Showers only at certain times: landlords in Saxony restrict hot water

Energy costs are rising, landlords have to make advance payments to the suppliers - and often have to struggle with this.

Showers only at certain times: landlords in Saxony restrict hot water

Energy costs are rising, landlords have to make advance payments to the suppliers - and often have to struggle with this. A housing cooperative in Dippoldiswalde, Saxony, is therefore taking a drastic step. It turns off the hot water for the tenants at certain times of the day without further ado.

A housing cooperative in Dippoldiswalde, Saxony, is reducing the supply of hot water due to drastically increased energy prices. During the main times of use in the morning (4 a.m. to 8 a.m.), midday (11 a.m. to 1 p.m.) and evening (5 p.m. to 9 p.m.) it remains available, at night and in the meantime the water comes cold from the tap. In addition, the heating is not turned on until September. The cooperative in the Saxon Switzerland-Eastern Ore Mountains district is likely to be one of the first companies in Germany to react to the extremely high prices in this way.

"It's not about annoying the tenants, but about adjusting to what we might not be able to pay for next year," said board member Falk Kühn-Meisegeier. It's just a matter of limiting yourself a little: "We want tenants to get through this crisis well. Life is expensive enough as it is." According to Kühn-Meisegeier, the cooperative with 600 apartments had already doubled the amount of advance payments for operating costs in April. The cooperative had to pay the local energy supplier in advance. Instead of the previous 100,000 euros, 400,000 euros are now due.

The tenants also understand the reduction in hot water supply. However, the cooperative is currently receiving “viral thrashing” on social media. "We don't have any income millionaires. People simply have to be able to cope with the price spiral," the board explained the step.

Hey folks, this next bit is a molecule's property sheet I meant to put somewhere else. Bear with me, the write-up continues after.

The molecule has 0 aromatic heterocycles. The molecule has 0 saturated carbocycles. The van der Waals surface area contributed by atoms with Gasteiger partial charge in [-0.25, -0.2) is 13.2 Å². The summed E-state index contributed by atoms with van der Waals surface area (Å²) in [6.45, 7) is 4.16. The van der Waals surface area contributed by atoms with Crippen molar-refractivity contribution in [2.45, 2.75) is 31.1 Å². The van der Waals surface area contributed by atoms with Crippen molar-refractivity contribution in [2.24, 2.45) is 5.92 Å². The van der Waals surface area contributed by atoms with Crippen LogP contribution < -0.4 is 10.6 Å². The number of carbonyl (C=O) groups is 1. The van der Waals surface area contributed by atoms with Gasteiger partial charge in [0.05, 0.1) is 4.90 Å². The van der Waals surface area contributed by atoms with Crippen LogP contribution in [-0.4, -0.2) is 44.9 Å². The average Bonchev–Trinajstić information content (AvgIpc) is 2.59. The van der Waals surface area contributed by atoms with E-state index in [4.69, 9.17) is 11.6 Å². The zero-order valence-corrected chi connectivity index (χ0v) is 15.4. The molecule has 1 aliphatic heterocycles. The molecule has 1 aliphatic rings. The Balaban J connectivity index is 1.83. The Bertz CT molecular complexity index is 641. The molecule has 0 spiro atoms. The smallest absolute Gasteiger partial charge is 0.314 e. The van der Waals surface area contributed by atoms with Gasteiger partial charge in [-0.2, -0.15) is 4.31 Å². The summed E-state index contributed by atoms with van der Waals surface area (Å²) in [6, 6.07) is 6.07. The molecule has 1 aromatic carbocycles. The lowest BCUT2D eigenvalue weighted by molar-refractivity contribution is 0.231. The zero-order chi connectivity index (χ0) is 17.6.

However, the tenants' association in Saxony sees the approach as more than critical. "It doesn't work that way," said spokesman Florian Bau. A landlord should not unilaterally decide to turn off the hot water. "An apartment is free of defects if hot water is available 24 hours a day," explained Bau. If this is not the case, residents could possibly reduce the rent. In any case, they would have a legal right to hot water.

The tenants' association sees the hardships of the landlords because of the increased gas and electricity prices. You have to pay in advance and will only get the money back via the 2022 utility bills. But most of them won't be sent out until autumn of next year. In the past few months there have been several appeals from the housing industry to tenants to voluntarily increase the deductions now. It is now a "coexistence of tenants and landlords" necessary. The tenants' association also advises this - to avoid enormously high additional payments that would be due in one go.

Turning off the hot water by the hour could theoretically be regulated on the basis of a joint agreement between the cooperative and residents, said tenants' association spokesman Bau. "But everyone has to participate." He also doubted whether it makes any energy sense at all to turn the hot water supply up and down several times a day.

The President of the Central Association of the Housing Industry GdW, Axel Gedaschko, explained on request: "The currently difficult times also require difficult decisions that will not always be met with approval." Depending on the local conditions and the cost situation, individual solutions are required. He pointed out that the members of the cooperative in Dippoldiswalde supported the savings, according to the board.

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